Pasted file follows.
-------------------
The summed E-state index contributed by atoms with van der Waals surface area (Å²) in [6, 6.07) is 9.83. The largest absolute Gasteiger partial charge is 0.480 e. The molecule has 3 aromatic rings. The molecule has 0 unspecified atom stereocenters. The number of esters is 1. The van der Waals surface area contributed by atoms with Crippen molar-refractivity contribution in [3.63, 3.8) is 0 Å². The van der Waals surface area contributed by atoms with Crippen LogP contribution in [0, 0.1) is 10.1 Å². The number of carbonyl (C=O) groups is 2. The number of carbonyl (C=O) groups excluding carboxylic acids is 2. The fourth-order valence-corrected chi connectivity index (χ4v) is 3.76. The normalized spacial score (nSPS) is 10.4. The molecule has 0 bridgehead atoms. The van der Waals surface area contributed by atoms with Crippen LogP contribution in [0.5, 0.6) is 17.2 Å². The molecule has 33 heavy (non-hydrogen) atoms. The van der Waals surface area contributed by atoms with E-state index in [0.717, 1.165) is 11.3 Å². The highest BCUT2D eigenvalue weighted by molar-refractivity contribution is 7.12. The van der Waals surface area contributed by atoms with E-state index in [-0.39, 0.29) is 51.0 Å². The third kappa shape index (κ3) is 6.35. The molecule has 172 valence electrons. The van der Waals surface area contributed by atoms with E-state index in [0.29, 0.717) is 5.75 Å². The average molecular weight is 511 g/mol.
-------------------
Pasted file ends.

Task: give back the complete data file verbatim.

The summed E-state index contributed by atoms with van der Waals surface area (Å²) in [6, 6.07) is 9.83. The largest absolute Gasteiger partial charge is 0.480 e. The molecule has 3 aromatic rings. The molecule has 0 unspecified atom stereocenters. The number of esters is 1. The van der Waals surface area contributed by atoms with Crippen molar-refractivity contribution in [3.63, 3.8) is 0 Å². The van der Waals surface area contributed by atoms with Crippen LogP contribution in [0, 0.1) is 10.1 Å². The number of carbonyl (C=O) groups is 2. The number of carbonyl (C=O) groups excluding carboxylic acids is 2. The fourth-order valence-corrected chi connectivity index (χ4v) is 3.76. The normalized spacial score (nSPS) is 10.4. The molecule has 0 bridgehead atoms. The van der Waals surface area contributed by atoms with Crippen LogP contribution in [0.5, 0.6) is 17.2 Å². The molecule has 33 heavy (non-hydrogen) atoms. The van der Waals surface area contributed by atoms with E-state index in [0.717, 1.165) is 11.3 Å². The highest BCUT2D eigenvalue weighted by molar-refractivity contribution is 7.12. The van der Waals surface area contributed by atoms with E-state index in [-0.39, 0.29) is 51.0 Å². The third kappa shape index (κ3) is 6.35. The molecule has 172 valence electrons. The van der Waals surface area contributed by atoms with E-state index in [0.29, 0.717) is 5.75 Å². The average molecular weight is 511 g/mol.